A survey from travel software company Pegasus, left, found 74 percent of respondents plan to take at least one leisure trip between Jan. 1 and June 30, but 64 percent are taking less trips than they normally would during that time period. Another survey from financial planning company IPX 1031, right, found 48 percent of respondents were optimistic about traveling in 2021 and 45 percent said they believe travel will return to a pre-pandemic level of normalcy with no restrictions.

U.S. ADULTS’ LEISURE travel intent will remain high for the first half of 2021 with a ‘cautiously optimistic’ outlook, according to a survey by travel software company Pegasus. Another survey from financial planning company IPX 1031 found similar optimism among pandemic weary travelers.

Eager for leisure

The Pegasus survey found that 74 percent of respondents plan to take at least one leisure trip between Jan. 1 and June 30, most domestically. It also found that 64 percent are taking less trips than they normally would during that time period.

It also covered several factors affecting that optimism, such as the distribution of COVID-19 vaccines, and ways hotels can position themselves to attract those travelers.

Travelers prefer small town and countryside destinations to urban centers as most are taking fewer trips than usual and traveling domestically by car, according to Pegsus’s “U.S. Leisure Traveler Sentiment Survey.”

“Factors such as public health measures and flexibility with cancellations and rebookings are also reported as key decision factors in booking accommodations. In contrast, travel behaviors and preferences for researching and booking trips have not changed significantly, nor has the appetite for traveling far from home,” said the survey. “The COVID-19 vaccine news has spurred excitement for the return of international travel in 2021, including the bounceback of business travel and a potential rise of vaccination vacation packages, or ‘vaxications,’ as coined by travel marketing firm MMGY Global.”

The survey also predicted that the availability of vaccines will likely not have a major impact on leisure travel until the third quarter. Instead, road trips to outdoor destinations such as beaches and small towns, will remain popular even as more travelers are willing to fly. Hotels are the preferred accommodations, and survey respondents like to book online directly.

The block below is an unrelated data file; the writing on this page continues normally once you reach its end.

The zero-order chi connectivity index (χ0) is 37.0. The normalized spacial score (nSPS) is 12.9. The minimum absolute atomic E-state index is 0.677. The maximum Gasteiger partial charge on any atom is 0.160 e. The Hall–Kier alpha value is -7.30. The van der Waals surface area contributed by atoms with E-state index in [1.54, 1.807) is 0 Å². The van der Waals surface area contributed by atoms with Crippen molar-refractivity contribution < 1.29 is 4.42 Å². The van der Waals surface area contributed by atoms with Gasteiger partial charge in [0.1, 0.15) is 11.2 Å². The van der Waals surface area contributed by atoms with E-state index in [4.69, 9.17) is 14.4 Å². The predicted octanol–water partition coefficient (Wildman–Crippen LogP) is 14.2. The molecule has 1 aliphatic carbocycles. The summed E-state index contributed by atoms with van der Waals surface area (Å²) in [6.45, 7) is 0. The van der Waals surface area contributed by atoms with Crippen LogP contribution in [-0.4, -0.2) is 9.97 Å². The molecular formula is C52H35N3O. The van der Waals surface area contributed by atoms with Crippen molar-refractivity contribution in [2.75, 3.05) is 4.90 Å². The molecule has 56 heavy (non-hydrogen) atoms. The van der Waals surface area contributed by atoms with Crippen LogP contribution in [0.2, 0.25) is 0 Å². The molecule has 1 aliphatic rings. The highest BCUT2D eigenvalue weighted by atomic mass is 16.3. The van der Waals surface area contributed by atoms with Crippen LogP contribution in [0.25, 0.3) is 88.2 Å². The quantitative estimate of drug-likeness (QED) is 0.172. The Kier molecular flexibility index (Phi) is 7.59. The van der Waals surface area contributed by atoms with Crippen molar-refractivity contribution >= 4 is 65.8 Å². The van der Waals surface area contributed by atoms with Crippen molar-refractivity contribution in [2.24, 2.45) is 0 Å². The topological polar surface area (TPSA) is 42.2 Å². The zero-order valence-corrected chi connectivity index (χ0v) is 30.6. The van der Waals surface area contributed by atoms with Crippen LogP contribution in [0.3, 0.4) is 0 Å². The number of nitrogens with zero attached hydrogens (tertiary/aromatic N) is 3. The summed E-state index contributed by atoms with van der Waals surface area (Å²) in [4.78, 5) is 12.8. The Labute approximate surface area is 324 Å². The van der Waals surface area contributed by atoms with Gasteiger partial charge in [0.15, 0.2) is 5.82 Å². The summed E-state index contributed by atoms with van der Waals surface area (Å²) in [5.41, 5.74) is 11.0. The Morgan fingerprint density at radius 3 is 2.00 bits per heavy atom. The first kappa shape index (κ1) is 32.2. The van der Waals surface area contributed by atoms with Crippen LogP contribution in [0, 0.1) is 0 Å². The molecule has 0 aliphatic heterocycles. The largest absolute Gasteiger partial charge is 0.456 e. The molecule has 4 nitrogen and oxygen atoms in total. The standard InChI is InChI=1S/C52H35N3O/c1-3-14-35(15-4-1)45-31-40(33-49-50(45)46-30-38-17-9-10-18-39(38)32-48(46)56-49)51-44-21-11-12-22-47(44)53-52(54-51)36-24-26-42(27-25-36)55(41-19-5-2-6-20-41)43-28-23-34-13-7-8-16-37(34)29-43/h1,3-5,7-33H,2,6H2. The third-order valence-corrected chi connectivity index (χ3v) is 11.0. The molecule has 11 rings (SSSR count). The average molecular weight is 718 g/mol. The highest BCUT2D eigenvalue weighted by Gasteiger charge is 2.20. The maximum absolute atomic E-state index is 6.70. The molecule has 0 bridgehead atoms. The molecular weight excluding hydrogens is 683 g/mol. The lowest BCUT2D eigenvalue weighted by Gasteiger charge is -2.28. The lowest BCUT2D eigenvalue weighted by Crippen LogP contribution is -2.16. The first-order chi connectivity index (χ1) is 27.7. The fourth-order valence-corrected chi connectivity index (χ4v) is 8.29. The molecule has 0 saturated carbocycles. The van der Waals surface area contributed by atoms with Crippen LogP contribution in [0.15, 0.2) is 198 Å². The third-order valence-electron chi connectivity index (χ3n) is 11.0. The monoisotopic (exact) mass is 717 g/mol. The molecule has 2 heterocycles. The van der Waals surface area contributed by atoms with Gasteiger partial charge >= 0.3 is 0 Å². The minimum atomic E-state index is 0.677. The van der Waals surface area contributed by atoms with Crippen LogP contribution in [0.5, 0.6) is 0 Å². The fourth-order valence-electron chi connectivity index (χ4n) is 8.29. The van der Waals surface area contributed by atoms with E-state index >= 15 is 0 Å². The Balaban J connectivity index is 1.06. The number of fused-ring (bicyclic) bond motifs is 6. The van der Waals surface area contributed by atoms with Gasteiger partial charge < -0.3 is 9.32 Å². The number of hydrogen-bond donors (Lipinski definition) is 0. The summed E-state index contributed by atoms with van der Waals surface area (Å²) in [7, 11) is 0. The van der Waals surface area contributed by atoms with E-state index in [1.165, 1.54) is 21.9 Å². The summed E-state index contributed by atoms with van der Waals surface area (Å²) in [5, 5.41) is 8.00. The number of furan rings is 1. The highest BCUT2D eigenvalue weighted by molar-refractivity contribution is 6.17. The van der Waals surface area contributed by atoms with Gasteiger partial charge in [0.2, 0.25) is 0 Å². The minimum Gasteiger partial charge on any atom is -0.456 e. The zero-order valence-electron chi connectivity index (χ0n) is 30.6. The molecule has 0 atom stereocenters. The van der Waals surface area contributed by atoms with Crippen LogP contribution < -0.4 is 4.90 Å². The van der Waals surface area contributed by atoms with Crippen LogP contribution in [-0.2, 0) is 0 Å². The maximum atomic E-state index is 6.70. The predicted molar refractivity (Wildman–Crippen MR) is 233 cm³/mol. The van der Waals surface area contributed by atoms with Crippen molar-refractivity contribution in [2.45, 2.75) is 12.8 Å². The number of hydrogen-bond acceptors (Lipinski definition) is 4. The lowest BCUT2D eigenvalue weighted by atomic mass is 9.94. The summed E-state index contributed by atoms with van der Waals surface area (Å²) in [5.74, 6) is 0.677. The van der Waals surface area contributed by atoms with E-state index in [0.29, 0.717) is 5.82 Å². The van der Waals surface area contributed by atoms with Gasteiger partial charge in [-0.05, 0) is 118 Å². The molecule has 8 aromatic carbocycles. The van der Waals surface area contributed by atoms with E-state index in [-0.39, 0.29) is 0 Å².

“Expected booking lead times for accommodations remain consistent with pre-pandemic trends, but travelers are now placing importance on public health measures and the ability to cancel or rebook without penalty,” the survey said. “The pandemic has primarily affected the number of trips people have planned, but has otherwise had only a minor impact on traveler intent, research, and booking.”

Acquiring new guests will require less focus on ad spend return and more strategies to re-engage previous guests.

“Take advantage of relatively inexpensive channels such as email marketing and Instagram stories or Facebook ads where you can run inspirational top-of-funnel marketing campaigns, especially if you can make your property a key part of the destination experience. Using tools that can target users with content that is easily shareable can be especially helpful,” the survey said.

Pegasus advises U.S. hotels to apply strategic length-of-stay discounts to encourage longer bookings, such as offering 25 percent off bookings of three nights or longer.

“Other ways to encourage longer bookings include free room upgrades or special packages for guests staying a week or longer,” the study said. “Curate your offerings to include amenities that will be popular for the moment, including parking, outdoor activities, bicycle rentals, and socially distanced dining options.”

Expecting a return to normal

The IPX 1031 survey found that 48 percent of respondents were optimistic about traveling in 2021. Also, 45 percent said they believe travel will return to a pre-pandemic level of normalcy with no restrictions.

“As Americans begin receiving vaccinations for COVID-19, many are already planning to travel this year. In fact, more than half, 58 percent, say they have travel plans this year with one-third of those planning on vacationing during spring break. Some are not wasting anytime as 42 percent already have their trips booked,” the survey said. “Among all respondents, 20 percent still are not sure when they will vacation again, but 33 percent say they plan to pack their bags and vacation by this summer. Safety and health concerns during the pandemic is the top reason for Americans holding back on vacationing this year followed by financial reasons.”

Those financial reasons include the fact that 70 percent of respondents said they can currently afford to take a vacation but the average budget would be around $2,470. A new federal stimulus package would help as 36 percent said they would spend their stimulus check on a vacation.

“According to respondents, 29 percent are eager to take advantage of their vacation time this year by taking a longer vacation compared to previous years,” the survey said. “A majority of respondents are also viewing safety as a top priority when they travel. Overall, 62 percent say they will only travel to areas with a low number of cases and 73 percent are prepared to cancel or postpone their trip if cases spike in the destination they plan to travel to.”

Other findings in the survey include:

  • 48 percent said they feel safe flying this year but 80 percent said they will feel safe next year.
  • 72 percent said they will feel safer flying after being vaccinated.
  • 57 percent said they’ve gone a year or longer without taking a vacation.

Other studies from AAA Travel and the American Hotel & Lodging Association found Americans traveled less over the holidays.